• If you are willing to use a features like BGP Conditional Advertisement, you can sometimes work around these kind of problems at the cost of not using other carriers for inbound traffic to 2.2.0.0/22.

If you provide more details about the nature of the services and problem, we might be able to offer more specific advice.

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Ultimately, I think what I am trying to accomplish does involve more of the load balance / outbound NAT level so I am accepting this since it was the first to mention NAT (and you have a really detailed answer on the asymmetric BGP nature). Source NAT at the server / load balancing level would allow me to tag / filter the IP to send to a weighted gateway (router 1 or router2) which could then default to the respective provider for that router. –  Andy Shinn Jun 21 '12 at 1:08

What are other ways in which I could announce just the /22 with both routers and have packets from servers on the network behind the routers go back out the same router in which they came in from?

Why do you want this? Or more accurately, why do you want to force this behavior (since typically this is what will happen thanks to the magic of routing)?


The entire point of BGP and the distributed routing hierarchy that makes up the modern internet is that your packets will take the best available route to their destination. If a packet came in over Route A but Route B is a better choice for the reply for some reason then why would you not want to send your reply over the optimal route?

The only reason I can see for this is wanting to prejudice your traffic away from a more expensive carrier (in which case there are better methods).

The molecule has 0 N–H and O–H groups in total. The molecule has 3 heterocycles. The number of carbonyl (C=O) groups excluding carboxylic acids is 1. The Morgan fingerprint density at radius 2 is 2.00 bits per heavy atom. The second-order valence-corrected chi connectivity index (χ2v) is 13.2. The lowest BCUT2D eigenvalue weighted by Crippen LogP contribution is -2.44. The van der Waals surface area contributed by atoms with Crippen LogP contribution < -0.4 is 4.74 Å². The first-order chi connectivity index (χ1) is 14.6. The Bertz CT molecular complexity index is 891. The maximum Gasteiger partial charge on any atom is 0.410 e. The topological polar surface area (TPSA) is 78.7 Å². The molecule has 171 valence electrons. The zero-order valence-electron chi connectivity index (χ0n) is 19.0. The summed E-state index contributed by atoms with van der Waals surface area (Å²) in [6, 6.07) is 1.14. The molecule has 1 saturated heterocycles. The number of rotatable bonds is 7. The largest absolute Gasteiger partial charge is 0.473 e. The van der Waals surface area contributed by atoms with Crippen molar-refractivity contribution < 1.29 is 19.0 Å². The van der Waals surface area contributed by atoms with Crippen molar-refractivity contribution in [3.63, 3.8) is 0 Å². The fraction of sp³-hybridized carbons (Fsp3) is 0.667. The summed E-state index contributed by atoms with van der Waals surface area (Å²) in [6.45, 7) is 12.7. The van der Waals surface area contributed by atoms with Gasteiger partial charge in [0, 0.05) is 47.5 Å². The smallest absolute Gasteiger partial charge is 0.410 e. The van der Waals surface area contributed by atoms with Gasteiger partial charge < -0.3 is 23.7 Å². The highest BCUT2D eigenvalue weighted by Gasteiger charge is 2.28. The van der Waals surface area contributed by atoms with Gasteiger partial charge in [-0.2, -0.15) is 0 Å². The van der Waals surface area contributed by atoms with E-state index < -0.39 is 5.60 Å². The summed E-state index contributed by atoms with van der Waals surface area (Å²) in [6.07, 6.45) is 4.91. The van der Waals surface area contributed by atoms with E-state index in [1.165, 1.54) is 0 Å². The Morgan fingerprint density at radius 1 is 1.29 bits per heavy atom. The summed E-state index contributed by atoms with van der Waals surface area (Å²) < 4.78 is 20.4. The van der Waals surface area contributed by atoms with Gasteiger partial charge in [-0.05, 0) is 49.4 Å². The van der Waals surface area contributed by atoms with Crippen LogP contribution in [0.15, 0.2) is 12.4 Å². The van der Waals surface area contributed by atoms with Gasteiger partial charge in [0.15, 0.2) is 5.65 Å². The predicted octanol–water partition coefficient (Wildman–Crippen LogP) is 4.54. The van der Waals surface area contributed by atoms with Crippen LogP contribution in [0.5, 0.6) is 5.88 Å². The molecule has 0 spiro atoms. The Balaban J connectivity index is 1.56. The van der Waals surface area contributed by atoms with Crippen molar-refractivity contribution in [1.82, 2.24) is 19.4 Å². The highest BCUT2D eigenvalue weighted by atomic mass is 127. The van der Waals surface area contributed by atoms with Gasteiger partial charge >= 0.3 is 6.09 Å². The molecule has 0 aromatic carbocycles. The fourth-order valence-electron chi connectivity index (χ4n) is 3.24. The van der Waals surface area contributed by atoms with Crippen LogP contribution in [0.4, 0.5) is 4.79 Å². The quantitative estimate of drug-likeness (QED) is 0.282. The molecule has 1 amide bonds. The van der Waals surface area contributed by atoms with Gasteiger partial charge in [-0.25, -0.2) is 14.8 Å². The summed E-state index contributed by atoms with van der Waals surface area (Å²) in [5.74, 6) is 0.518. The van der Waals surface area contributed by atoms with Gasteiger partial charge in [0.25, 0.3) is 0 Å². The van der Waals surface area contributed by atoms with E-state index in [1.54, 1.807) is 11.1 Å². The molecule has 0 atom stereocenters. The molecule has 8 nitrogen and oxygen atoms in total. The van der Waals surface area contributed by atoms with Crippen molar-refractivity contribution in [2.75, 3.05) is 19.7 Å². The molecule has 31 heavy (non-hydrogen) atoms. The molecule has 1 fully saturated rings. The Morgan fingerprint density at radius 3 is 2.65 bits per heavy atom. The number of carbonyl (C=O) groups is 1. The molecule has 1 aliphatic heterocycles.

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I've seen stateful devices throw packets on an asymetric route on the floor. If that leg hasn't seen the SYN, the SYN-ACK will get dropped and the connection will never establish. However, these routes sound like they're outside the security perimeter so this problem may not be an issue. –  sysadmin1138 Jun 15 '12 at 20:35
    
The main problem I come across, which end users and clients complain about the most, is that the least hop route is sometimes not the "optimal" route. In my case, I know that Provider B may have better latency to X nation. But when packets come in from provider B, they may go out Provider A or provider B. The reverse is also true. If I send a packet to X nation out provider A, even though it may have more hops back, the packet will likely come in from Provider B (which may have higher latency, packet loss, etc. to this nation). –  Andy Shinn Jun 16 '12 at 20:57

The way to achieve symmetry here is actually not so much a function of BGP as it would be NAT. Let's assume you continue with the scheme of advertising the /22 out of both routers as well as one /23 out of each. Set up outbound NAT such that traffic leaving a given border router is given a source address in that router's /23. To effect symmetry for inbound traffic you'd also need source NAT to translate connections from global sources to separate pools allocated to each border router.

You will lose visibility at the server level into where the connections are actually coming from, but that information can be retrieved from the router via Netflow or similar mechanisms.

There's a significant degree of potential complexity that's being introduced here that will also translate (no pun intended) to where- and how- you place default gateways for the servers. This might call for an intermediate tier of BGP speaking routers w/appropriate policies to keep locally originated traffic going in the right direction. In general, though, there's no elegant way to assure symmetric routing when you're advertising identical routes with identical metrics out of multiple routers - and, quite honestly, outside specific requirements for state-aware devices like certain firewalls or load balancers, this just isn't something that is typically a design goal for most networks.